Two huge challenges that many singers face are nerves or stage fright and distractions that can hamper communication, memory and focus. Both of these areas can be addressed by improving concentration as part of the rehearsal process and even as part of warming up just before a performance. Your ability to effectively communicate demands you’re your ability to concentrate be second nature.
There are a number of performance distractions that can occur, such as crowd noise, hecklers, crying babies or whining adults. There may be environmental sounds such as air or rail traffic depending on the venue’s proximity to an airport or train tracks. If the venue is outdoors there can be nature sounds vying for attention as well. If playing in a venue where food is served, there is clinking glass, orders being shouted, blenders buzzing, dishes being dropped, and lots of foot traffic. Harsh lighting, poorly focused lighting, or no lighting at all can even threaten to throw you off your game.
But don’t fret. There are some things you can do to improve your concentration so that it is as second nature as generators and emergency lights kicking in when the power suddenly goes out.
Rehearse With Distractions
The first exercise works best if you have a few wacky but very patient friends to help create distractions. But before you start be ready to run your full set through quickly either in your head or out loud. It doesn’t have to be at full voice.
As you run through your material without stopping, make sure you have at least a television and radio both running simultaneously just loud enough to be annoying. Your friends are to carry bright flashlights to periodically shine on you at close range. Any kind of stage lighting you have access to should be in operation periodically to provide further visual distractions.
Friends As Obstacles
Something that works really well is having your friends engage in bouncing a basketball back and forth to each other or pitching a softball in a game of catch. The point is to create as much visual and auditory distractions along with the constant buzz from the radio and TV.
Your goal is to stay focused on your material. The exercise is over once your set is complete. You can do variations on this exercise, even appointing one person to be your audience as you sing to them. Otherwise you can perform the exercise by simply running your set through your head. In fact the simplest version of this exercise would be to perform for an audience of one with room noise and visual distractions preset and running.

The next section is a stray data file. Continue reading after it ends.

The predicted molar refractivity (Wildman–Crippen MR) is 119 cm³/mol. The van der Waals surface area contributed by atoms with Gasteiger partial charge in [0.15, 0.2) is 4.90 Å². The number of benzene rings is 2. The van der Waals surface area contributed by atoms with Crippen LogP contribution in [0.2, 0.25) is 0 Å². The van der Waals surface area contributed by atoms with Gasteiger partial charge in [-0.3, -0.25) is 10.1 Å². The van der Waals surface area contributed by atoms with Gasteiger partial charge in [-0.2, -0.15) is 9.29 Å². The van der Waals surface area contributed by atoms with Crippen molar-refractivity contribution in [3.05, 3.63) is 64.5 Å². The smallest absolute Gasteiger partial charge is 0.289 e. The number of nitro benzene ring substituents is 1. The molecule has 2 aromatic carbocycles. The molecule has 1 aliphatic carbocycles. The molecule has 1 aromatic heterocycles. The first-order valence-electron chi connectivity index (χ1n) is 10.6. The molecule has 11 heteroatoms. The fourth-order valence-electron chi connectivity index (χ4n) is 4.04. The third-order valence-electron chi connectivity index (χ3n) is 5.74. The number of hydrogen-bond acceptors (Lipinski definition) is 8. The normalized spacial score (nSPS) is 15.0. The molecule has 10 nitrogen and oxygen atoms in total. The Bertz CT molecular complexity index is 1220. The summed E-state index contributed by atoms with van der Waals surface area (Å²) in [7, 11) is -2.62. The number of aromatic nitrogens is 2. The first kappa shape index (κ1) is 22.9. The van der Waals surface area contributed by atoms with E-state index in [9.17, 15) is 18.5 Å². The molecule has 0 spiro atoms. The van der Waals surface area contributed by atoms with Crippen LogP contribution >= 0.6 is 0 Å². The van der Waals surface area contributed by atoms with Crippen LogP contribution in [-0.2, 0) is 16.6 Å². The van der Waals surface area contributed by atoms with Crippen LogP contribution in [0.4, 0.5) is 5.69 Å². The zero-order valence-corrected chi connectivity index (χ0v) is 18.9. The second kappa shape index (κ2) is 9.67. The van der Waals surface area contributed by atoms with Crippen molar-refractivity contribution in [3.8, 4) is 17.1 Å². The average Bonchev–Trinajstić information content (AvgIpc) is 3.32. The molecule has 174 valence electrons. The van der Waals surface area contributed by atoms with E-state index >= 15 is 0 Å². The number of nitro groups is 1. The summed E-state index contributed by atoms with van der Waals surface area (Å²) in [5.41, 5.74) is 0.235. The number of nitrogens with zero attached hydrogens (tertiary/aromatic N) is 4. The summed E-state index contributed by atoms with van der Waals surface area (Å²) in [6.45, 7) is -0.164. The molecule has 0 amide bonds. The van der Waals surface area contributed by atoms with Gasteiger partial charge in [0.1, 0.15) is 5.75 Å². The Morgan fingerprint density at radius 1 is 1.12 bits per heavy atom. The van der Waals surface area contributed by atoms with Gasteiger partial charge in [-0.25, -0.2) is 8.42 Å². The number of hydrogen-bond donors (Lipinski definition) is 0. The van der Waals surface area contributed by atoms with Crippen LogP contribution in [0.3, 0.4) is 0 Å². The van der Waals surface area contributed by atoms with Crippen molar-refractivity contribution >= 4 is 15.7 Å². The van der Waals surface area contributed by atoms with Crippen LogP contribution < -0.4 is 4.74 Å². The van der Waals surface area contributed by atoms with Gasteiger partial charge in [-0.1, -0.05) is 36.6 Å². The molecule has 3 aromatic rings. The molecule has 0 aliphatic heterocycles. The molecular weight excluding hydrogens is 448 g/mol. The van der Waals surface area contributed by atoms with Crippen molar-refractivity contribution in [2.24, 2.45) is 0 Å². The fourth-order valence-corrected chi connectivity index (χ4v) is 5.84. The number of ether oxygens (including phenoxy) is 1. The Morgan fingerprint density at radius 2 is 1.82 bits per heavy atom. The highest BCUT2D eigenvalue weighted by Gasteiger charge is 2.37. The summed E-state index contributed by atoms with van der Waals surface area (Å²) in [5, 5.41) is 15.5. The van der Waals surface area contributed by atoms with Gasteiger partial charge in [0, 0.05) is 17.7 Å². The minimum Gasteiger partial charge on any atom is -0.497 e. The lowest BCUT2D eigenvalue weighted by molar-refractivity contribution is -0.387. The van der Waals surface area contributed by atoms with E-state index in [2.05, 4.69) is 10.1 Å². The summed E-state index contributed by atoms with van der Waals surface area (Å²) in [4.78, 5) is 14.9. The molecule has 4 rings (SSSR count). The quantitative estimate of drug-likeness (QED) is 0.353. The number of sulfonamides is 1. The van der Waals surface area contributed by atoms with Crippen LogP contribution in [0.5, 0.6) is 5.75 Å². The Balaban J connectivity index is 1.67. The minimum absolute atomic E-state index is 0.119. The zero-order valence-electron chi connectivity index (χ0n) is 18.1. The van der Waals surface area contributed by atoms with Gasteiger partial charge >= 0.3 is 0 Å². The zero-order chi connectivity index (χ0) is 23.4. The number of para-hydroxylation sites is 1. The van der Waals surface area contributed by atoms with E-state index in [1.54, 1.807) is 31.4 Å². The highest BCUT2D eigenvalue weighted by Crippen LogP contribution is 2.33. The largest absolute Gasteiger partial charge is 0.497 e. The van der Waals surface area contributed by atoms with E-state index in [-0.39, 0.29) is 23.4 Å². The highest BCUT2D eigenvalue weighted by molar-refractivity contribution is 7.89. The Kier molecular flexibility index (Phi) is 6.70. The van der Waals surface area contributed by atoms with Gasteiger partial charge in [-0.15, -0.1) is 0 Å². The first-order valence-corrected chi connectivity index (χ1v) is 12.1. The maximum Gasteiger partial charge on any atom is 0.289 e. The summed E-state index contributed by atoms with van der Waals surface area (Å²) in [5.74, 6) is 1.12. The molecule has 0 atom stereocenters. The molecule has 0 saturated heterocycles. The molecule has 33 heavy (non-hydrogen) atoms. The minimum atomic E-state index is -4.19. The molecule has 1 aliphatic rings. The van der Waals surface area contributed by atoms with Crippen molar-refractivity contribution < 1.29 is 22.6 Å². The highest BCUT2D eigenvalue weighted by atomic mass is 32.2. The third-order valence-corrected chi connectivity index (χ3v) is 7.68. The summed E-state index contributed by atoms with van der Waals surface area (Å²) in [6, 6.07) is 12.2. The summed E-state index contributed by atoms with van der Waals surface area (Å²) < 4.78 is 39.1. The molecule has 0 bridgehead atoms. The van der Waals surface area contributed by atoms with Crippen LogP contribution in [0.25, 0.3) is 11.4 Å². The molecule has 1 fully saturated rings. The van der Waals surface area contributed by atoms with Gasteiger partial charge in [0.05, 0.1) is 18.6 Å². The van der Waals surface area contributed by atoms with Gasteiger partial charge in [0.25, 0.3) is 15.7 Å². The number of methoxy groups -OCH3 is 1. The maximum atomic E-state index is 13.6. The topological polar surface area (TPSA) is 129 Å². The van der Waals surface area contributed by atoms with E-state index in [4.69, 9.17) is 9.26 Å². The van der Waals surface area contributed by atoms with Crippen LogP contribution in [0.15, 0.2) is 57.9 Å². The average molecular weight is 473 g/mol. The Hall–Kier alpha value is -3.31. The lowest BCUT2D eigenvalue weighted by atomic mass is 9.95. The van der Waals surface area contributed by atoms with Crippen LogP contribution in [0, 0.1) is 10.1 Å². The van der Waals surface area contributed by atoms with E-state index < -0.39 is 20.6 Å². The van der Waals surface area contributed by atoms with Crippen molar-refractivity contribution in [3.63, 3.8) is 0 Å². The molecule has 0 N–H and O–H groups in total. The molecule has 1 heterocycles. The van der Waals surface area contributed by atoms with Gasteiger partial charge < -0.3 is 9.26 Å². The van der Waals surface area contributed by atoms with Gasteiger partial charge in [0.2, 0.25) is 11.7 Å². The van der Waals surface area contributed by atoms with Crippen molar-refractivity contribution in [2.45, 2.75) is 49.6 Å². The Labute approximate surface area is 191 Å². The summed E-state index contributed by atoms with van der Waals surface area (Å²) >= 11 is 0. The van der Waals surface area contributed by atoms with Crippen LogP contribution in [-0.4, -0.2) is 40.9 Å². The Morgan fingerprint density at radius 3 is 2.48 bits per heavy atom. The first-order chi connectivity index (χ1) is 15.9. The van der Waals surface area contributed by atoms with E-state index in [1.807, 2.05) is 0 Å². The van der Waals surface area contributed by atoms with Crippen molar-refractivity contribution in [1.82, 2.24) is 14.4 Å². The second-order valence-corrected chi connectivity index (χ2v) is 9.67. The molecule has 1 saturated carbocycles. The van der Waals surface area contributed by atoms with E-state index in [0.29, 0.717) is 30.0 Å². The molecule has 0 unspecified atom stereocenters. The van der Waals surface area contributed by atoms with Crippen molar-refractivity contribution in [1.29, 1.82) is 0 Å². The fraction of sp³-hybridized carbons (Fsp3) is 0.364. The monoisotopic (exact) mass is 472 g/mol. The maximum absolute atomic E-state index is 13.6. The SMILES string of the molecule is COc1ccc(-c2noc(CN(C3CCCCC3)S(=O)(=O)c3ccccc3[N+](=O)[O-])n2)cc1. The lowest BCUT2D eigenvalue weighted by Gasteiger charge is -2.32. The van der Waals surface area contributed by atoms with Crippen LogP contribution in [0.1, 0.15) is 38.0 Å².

Less Elaborate Variations
Another exercise is a variation on the “distraction production.” In this exercise you begin your set and each time a distraction interferes or stops you, you back up and start over. This forces you to not want to stop and concentrate harder. Another variation is to have someone make notes on what distracted you while you push through, recover and reconnect, working your way through your set.
You want to work through several variations on this technique so that concentration and communication become second nature. When these two forces work together you gain confidence, and with those three skills secure and sharpened there really is no room for nerves.
The Song As Conversation
There is another rehearsal exercise you can indulge to improve communication and concentration. This can also help you hone your interpretive skills as a singer. Take the lyrics of songs in your sets and recite them as poetry or better still deliver them as one-on-one conversation. Depending on the song it might be a plea for understanding or comfort while facing tough times. It could be an outcry for justice or revenge. It might be a confession of love or an invitation for something intimate or risky. This will help you understand the message your song is designed to communicate.
There are many simple exercises you can do to help with concentration, communication, and confidence that aren’t as elaborate. These easy exercises work on improving your ability to focus and concentrate while keeping your mind supple. To see these simple exercises visit www.successconsciousness.com. Remember that concentration, communication and confidence are vital to your singing success.